0d117d56-3e35-4287-a67c-3a702b712e91

If Tester votes for Biden’s corporate income tax rate increase proposal, he will have to explain why he just increased your utility bills

If President Biden and Senator Jon Tester (D-Mont.) hike the corporate income tax rate, Montana households and businesses will get stuck with higher utility bills. President Biden has formally proposed the tax increase in his 2025 budget, and if both men are sent back to Washington for another term, watch your wallet.

Democrats plan to raise the current 21% federal corporate income tax rate to 28%, a rate even higher than communist China’s 25%. This does not even include state corporate income taxes, which average 4 – 5% nationwide.

Customers bear the cost of corporate income taxes imposed on utility companies. Corporate income tax cuts drive utility rates down, corporate income tax hikes drive utility rates up.

Electric, gas, and water companies must get their billing rates approved by the respective state utility commissions. When the 2017 Tax Cuts and Jobs Act cut the corporate income tax rate from 35% to 21%, utility companies worked with state officials to pass along the tax savings to customers, including at least two Montana utilities.

The savings typically come in the form of a rate reduction, a bill credit, or a reduction to an existing or planned rate increase. Americans for Tax Reform has compiled a 90-second nationwide utility savings video from local news reports (including Montana) which may be viewed here.

According to a report published in the trade publication Utility Dive, customers nationwide were to receive a $90 billion utility benefit from the Tax Cuts and Jobs Act:

Estimates derived from 2017 annual SEC 10-K filings indicate that the 14-percentage-point reduction in the corporate tax rate enacted under the 2017 Tax Cuts and Jobs Act (TCJA) resulted in investor-owned utilities establishing significant regulatory liability balances, totaling approximately $90 billion to be refunded back to customers.

If Democrats now impose a corporate income tax rate increase, they will have to reckon with local news coverage noting utility bills are going up. A vote for a corporate income tax hike is a vote for higher utility bills.

Tax Cuts and Jobs Act Impact: Working with the Montana Public Service Commission, Montana-Dakota Utilities and NorthWestern Energy passed along tax savings to customers.

Montana-Dakota Utilities: As noted in a Dec. 19, 2018 Montana Public Service Commission statement:

The Montana Public Service Commission voted unanimously to approve an agreement for Montana-Dakota Utilities’ electric business to refund to consumers the benefits they received from the Tax Cuts and Jobs Act. The agreement, or Stipulation, calls for a $1.5 million consumer refund as a result of the TCJA.

“The consumers of Montana get to keep more of their hard-earned money. The utility is treated fairly. This agreement is a win for all concerned,” said Commissioner Tony O’Donnell, R-Billings, whose district is served by MDU.

In response to the tax cuts passed by Congress and signed into law by President Donald Trump, the PSC required major regulated utilities in Montana to pass any benefits on to consumers. The reduction of the corporate income tax from 35 percent to 21 percent could have potentially created substantial savings to the utilities.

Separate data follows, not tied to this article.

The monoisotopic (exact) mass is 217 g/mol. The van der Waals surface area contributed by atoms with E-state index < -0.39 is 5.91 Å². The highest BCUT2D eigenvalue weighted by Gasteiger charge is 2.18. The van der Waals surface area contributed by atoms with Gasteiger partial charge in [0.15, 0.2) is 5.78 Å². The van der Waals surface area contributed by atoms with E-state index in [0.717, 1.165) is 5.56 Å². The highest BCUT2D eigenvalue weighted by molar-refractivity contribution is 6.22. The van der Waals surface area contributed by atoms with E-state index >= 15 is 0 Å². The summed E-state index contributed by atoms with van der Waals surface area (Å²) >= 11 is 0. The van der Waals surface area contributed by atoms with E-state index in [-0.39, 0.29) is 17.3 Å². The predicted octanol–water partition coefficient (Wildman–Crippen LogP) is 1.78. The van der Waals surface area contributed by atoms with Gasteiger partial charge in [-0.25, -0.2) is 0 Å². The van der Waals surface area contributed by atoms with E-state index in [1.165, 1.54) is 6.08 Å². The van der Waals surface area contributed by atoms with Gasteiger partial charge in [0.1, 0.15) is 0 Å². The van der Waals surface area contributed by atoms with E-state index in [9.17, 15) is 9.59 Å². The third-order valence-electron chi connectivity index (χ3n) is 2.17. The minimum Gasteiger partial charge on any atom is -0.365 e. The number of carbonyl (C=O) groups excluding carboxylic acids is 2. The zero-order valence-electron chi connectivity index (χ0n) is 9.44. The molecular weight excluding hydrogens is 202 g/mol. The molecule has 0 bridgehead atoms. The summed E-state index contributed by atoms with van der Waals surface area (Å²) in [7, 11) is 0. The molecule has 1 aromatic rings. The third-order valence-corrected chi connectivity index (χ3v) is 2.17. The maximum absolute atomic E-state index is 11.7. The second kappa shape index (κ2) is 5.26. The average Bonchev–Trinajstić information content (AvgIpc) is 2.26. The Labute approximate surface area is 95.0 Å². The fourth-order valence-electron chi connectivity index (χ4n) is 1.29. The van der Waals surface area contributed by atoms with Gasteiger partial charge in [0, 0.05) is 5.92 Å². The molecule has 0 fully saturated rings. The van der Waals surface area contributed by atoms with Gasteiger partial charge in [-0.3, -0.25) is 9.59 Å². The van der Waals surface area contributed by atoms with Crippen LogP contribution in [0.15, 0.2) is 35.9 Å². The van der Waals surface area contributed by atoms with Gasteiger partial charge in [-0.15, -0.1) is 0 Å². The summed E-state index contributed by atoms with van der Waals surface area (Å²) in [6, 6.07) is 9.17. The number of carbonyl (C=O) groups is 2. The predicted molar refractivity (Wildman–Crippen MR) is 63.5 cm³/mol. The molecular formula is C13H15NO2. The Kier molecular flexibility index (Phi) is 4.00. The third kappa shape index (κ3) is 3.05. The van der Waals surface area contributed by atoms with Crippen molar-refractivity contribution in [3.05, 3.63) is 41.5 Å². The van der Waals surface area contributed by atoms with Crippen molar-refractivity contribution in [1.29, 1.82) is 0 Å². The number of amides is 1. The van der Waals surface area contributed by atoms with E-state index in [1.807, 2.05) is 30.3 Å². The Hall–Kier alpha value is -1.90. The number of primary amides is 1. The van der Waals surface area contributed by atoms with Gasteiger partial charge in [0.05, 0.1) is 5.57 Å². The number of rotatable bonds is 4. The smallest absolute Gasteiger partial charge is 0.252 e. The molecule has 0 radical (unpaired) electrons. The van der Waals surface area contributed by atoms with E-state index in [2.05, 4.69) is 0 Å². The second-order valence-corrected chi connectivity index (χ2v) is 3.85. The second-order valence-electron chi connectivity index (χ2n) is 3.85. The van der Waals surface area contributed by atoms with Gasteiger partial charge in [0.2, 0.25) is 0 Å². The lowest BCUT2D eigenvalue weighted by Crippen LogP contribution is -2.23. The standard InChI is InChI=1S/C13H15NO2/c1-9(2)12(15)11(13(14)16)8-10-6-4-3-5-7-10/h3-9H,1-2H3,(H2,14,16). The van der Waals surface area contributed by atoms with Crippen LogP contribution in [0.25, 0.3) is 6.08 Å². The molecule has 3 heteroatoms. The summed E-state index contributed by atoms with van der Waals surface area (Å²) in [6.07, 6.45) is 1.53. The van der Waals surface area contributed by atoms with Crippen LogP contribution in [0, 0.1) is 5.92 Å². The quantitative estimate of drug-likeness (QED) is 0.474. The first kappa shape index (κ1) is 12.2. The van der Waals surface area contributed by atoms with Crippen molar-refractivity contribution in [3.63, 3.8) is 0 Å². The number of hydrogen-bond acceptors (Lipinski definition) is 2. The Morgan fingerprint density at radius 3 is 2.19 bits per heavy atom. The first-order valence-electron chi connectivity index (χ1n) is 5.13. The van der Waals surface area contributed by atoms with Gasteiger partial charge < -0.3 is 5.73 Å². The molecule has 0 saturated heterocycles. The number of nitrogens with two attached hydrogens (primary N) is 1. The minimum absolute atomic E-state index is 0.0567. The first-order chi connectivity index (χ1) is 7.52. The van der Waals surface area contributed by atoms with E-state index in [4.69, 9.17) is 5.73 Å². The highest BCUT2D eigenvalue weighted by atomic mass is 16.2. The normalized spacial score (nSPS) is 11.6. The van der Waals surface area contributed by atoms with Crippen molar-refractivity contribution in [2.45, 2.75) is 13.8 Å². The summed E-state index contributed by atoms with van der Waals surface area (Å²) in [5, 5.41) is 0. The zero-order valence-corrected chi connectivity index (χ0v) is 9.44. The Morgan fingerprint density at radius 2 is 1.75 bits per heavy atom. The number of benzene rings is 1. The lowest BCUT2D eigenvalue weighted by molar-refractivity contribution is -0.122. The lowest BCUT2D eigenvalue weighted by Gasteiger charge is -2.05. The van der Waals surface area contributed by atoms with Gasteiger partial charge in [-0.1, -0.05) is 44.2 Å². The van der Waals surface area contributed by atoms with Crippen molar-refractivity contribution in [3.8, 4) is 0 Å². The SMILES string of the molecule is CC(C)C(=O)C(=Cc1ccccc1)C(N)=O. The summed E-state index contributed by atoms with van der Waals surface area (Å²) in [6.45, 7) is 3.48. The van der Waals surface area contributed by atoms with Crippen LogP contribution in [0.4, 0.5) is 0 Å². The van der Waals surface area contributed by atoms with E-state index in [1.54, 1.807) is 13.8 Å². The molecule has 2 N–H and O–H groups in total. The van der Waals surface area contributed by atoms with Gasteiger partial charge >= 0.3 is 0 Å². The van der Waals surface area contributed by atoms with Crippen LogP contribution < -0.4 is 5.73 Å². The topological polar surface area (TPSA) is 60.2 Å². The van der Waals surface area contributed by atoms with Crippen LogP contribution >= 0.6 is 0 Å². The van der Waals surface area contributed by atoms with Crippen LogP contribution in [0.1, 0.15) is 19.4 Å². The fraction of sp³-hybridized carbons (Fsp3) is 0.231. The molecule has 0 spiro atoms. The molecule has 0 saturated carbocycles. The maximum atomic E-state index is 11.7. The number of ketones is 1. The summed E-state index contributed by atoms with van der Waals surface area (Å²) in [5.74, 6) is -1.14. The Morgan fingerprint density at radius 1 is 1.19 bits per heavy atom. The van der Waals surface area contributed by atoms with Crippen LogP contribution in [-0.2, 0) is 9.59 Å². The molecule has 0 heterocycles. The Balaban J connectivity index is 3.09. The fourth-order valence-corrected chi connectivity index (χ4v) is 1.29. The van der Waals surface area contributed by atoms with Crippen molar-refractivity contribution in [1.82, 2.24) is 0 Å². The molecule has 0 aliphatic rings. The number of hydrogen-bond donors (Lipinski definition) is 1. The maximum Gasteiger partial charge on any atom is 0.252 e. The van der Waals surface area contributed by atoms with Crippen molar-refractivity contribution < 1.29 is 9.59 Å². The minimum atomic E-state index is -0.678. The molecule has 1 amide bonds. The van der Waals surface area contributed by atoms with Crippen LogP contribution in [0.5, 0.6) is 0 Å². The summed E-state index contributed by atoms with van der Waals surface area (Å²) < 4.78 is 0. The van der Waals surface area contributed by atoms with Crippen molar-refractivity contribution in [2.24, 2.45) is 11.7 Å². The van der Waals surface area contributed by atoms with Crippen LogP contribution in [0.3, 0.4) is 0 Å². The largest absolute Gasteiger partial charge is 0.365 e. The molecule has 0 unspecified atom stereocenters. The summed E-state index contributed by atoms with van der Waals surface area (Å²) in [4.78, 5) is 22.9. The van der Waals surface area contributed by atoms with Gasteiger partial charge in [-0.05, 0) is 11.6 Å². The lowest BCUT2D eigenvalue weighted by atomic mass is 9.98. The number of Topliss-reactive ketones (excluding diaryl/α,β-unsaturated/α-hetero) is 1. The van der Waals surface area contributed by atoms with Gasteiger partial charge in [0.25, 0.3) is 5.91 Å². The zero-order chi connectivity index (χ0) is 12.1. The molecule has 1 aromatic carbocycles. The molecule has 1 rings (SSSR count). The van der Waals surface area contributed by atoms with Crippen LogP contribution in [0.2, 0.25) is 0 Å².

MDU initially argued that they were currently under-earning from their authorized rate of return, and thus should not have to refund the benefits from the TCJA. Consumer groups, however, argued that utilities are not guaranteed to earn their expected rate of return, and that regardless of MDU’s actual earnings, tax savings should be refunded to the consumer.

The stipulation settles the dispute in favor of a $1.5 million refund to electric consumers. It comes on the heels of a stipulation from NorthWestern Energy, the other large regulated electric and gas utility in Montana, returning $20 million to their consumers. MDU customers will receive their refunds as bill credits next April. The average bill credit is expected to be about $23. For those no longer receiving utility service from MDU, if the amount they are owed is $5 or more they will receive a check. For amounts less than $5, the amount will be applied to the company’s deferred fuel cost account.

MDU’s gas business had already returned the tax benefits to consumers in the context of a different proceeding.

Commission Vice Chairman Travis Kavulla voted in favor of the Stipulation, and noted it was the final proceeding before the Commission to resolve the distribution of tax benefits. “I’m pleased that we finally finished our work to make sure Montana consumers received the benefits of the tax cuts,” he said.

NorthWestern Energy: As noted in this April 3, 2018 Billings Gazette article excerpt:

The tax savings stem from the Republican Tax Cuts and Jobs Act, which Congress passed in December and was signed into law by President Donald Trump. Federal corporate tax rates fell from 35 percent to 21 percent.

Regulated utilities like NorthWestern cannot pocket the savings, which must be shared with ratepayers, who also pay the utilities’ taxes. NorthWestern has about 345,000 customers in Montana. 

NorthWestern is proposing that its natural gas customers receive direct refunds for the entire $3.154 million in tax breaks associated with the utility’s natural gas business. The company’s electric customers would receive half of the $10.8 million in tax breaks associated with NorthWestern’s electric business. Half the money would be spent removing hazard trees that pose a fire or outage risk.

Conversely, if Biden and Tester raise the corporate tax rate, they will add to the burden faced by working families. And any small businesses operate on tight margins and can’t afford higher heating, cooling, gas, and refrigeration costs.